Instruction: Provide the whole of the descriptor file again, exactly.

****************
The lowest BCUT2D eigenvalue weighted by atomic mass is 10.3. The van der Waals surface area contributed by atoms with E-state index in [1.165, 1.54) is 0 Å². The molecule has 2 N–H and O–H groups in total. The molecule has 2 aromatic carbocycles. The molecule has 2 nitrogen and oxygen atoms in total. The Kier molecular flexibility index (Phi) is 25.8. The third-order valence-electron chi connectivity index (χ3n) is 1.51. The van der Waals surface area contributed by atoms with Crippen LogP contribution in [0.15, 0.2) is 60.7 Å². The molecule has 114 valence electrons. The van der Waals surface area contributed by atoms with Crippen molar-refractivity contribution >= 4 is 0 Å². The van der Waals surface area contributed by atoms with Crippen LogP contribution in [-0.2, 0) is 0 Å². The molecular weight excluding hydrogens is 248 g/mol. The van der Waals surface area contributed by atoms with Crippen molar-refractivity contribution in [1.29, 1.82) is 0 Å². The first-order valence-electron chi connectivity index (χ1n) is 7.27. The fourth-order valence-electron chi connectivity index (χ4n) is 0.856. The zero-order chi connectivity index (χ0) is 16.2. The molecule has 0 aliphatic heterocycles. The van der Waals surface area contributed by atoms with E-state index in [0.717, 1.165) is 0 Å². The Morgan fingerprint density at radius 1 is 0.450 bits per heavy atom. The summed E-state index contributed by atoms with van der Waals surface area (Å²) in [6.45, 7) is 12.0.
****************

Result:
The lowest BCUT2D eigenvalue weighted by atomic mass is 10.3. The van der Waals surface area contributed by atoms with E-state index in [1.165, 1.54) is 0 Å². The molecule has 2 N–H and O–H groups in total. The molecule has 2 aromatic carbocycles. The molecule has 2 nitrogen and oxygen atoms in total. The Kier molecular flexibility index (Phi) is 25.8. The third-order valence-electron chi connectivity index (χ3n) is 1.51. The van der Waals surface area contributed by atoms with Crippen LogP contribution in [0.15, 0.2) is 60.7 Å². The molecule has 114 valence electrons. The van der Waals surface area contributed by atoms with Crippen molar-refractivity contribution >= 4 is 0 Å². The van der Waals surface area contributed by atoms with Crippen LogP contribution in [-0.2, 0) is 0 Å². The molecular weight excluding hydrogens is 248 g/mol. The van der Waals surface area contributed by atoms with Crippen molar-refractivity contribution in [1.29, 1.82) is 0 Å². The first-order valence-electron chi connectivity index (χ1n) is 7.27. The fourth-order valence-electron chi connectivity index (χ4n) is 0.856. The zero-order chi connectivity index (χ0) is 16.2. The molecule has 0 aliphatic heterocycles. The van der Waals surface area contributed by atoms with E-state index in [0.717, 1.165) is 0 Å². The Morgan fingerprint density at radius 1 is 0.450 bits per heavy atom. The summed E-state index contributed by atoms with van der Waals surface area (Å²) in [6.45, 7) is 12.0.